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Deciding Whether to Go Ahead With Cosmetic Surgery Not Easy : Health: Many people face opposition from family and friends. There's also a fear of the results as well as the pain of recovery.


Is there a woman alive who hasn't considered changing something about her body?

From sweet-16 nose jobs to tummy tucks and final face lifts, women--and, surgeons say, increasingly men--get the message that if you can make a change and feel better about yourself, why not?

But deciding to have cosmetic surgery is easier said than done. Ask women who have considered it, and you'll find many faced complex, even agonizing questions.

First, there is the normal fear of surgery, including the knowledge that, in rare cases, people undergoing cosmetic procedures do die on the operating table. And there is the fear of physical pain, not to mention worry about the success of the outcome.

"You're worried about the pain compounded by the fear you're going to end up looking like a laughingstock," says one 40-something woman who for years contemplated but decided against changing her nose. "It's got to come out good or you're dead. . . . It's a very terrifying thing."

To make it more painful yet, you cannot expect the same kind of sympathy for an elective procedure as for one that is clearly medically necessary--"real surgery"--as one woman put it.

"Everybody said, 'You're crazy,' " says a petite 39-year-old Manhasset, N.Y., woman who had liposuction to remove fatty bulges from her hips, stomach and thighs. "I disguised (the problem) well. I wore leggings . . . an oversized top. All you saw was stringy arms, stringy legs. . . . Some people said (of the liposuction), 'Oh, I've only heard bad things about it.' "

A 43-year-old Port Jefferson, N.Y., woman with a "slight bump" on her nose wrote to Newsday: "(I) . . . went as far as deciding on the surgeon, the taking of pre-op pictures, pretesting and setting up the date of the procedure, then backing out at the last minute. The reason was a constant barrage of family and friends saying, 'You're so pretty as you are. Why do you want to change? What if you don't like it? You can't change it back!' "

So you look for support and end up feeling sabotaged. Some of the concerns may have merit. Some may not. But in the end, as one woman put it, unless you are one of the Ladies Who Lunch, where everyone gets face lifts, you are very much alone.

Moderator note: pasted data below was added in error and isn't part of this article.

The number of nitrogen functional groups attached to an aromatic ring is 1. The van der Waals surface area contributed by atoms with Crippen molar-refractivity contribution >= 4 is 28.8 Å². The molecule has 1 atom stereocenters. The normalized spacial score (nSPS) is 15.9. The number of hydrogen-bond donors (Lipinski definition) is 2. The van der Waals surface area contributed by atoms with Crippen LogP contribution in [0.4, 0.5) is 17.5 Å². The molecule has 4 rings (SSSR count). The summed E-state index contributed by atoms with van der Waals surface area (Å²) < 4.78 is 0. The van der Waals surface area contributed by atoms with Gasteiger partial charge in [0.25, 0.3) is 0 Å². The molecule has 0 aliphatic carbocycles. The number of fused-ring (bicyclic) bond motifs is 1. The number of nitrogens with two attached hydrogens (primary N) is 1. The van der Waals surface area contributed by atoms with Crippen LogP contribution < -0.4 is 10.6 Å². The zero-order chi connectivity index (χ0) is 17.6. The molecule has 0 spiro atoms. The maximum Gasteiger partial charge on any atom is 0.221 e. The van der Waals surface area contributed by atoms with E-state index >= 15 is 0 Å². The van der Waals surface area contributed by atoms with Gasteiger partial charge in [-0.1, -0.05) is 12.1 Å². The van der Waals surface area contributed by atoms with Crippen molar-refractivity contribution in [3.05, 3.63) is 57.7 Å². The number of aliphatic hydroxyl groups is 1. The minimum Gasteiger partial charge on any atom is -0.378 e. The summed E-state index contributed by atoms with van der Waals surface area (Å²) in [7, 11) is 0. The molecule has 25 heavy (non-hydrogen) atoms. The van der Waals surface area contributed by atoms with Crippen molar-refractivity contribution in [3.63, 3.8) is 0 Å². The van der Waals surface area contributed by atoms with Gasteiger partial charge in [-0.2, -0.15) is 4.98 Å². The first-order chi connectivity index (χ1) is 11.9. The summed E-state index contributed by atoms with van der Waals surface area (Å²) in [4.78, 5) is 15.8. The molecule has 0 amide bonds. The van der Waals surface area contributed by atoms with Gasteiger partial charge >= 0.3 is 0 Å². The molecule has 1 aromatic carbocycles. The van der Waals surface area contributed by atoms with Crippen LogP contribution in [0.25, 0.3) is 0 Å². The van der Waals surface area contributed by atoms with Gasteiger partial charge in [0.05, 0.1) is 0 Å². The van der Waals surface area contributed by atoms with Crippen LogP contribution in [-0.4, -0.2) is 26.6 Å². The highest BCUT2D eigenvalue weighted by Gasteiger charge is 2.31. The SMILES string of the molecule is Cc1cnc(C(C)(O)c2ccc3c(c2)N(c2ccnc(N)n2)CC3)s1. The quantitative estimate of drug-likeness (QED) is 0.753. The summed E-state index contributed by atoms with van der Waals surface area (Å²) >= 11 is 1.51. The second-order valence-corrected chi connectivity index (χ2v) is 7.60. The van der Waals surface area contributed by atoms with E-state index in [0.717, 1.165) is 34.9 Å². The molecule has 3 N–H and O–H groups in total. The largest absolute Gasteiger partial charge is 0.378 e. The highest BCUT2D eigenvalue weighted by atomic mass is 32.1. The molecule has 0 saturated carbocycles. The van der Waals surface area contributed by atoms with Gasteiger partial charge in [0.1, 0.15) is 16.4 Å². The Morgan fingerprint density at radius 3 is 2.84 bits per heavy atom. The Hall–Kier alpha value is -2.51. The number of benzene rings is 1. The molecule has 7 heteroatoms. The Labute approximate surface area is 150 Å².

Which is probably as it should be, say experts, who will tell you that one of several keys to whether a woman is making a healthy decision about cosmetic surgery is the extent to which she is making the decision for herself alone.

"It's a very, very personal decision," says Dr. Thomas Rees, a plastic surgeon who retired from his New York City practice in 1992. Rees is a professor of plastic surgery at New York University Medical Center and an author of textbooks as well as a popular book "More Than Just a Pretty Face" (Little Brown, 1987), available in libraries.

Rees explains that it is a red flag to responsible surgeons when a person's reason for having surgery seems to be tied to someone else--a woman who enlarges her breasts because her boyfriend wants it, for example, or who thinks a face lift will win back a husband who left for someone else.

As Self magazine pointed out in a list of reasons not to have plastic surgery: "If you think higher cheekbones and tighter skin will save a relationship, we have two words for you: Ivana Trump."

Most surgeons are wary indeed of women who come in with unrealistic expectations--for example, the middle-age woman who comes in carrying a wedding photo or magazine images of Claudia Schiffer or Christie Brinkley. "These patients are expecting things you're never going to be able to deliver," says Rees.

Mental-health professionals also caution against a common tendency to organize all of one's frustrations around a single flaw. It is too easy to see surgery as a magical cure when there may be a number of things people can do to improve their lives, from quitting smoking to going back to school.

"You probably can achieve most of what you want in life in other ways," says Rita Freedman, a psychologist in Scarsdale, N.Y., and author of "Bodylove: Learning to Like Our Looks--And Ourselves" (Harper & Row, 1989).

"You can achieve self-esteem, get love, get ahead in a career. You don't need to look superlative. . . . Our lives are filled with a number of ordinary people who have done a lot with their lives and whom we respect," she says.

Freedman suggests that feelings of inadequacy are easy to come by in a consumer economy that feeds on people's feelings of discontent. "A great deal of money is being spent to teach us that we are inadequate the way we are, that we need some product, some process to complete us, to make us happy, normal, to make us acceptable," says Freedman, adding that women are especially vulnerable to messages about appearance.

"There is an enormous amount of pressure for women to find out who they are by looking in the mirror."

Another warning flag to surgeons is a decision precipitated by a single event, such as a child's college graduation or wedding. It is important to think beyond the event. For example, is the wedding or graduation a message to a mother that her children are taking their place as adults, and is she perhaps reluctant to move on to the next phase of her own life?

"Making a permanent decision at a time of high stress may not be a wise decision," says Freedman. "The most serious question is, why am I doing this? What do I want it to achieve? Why now?"

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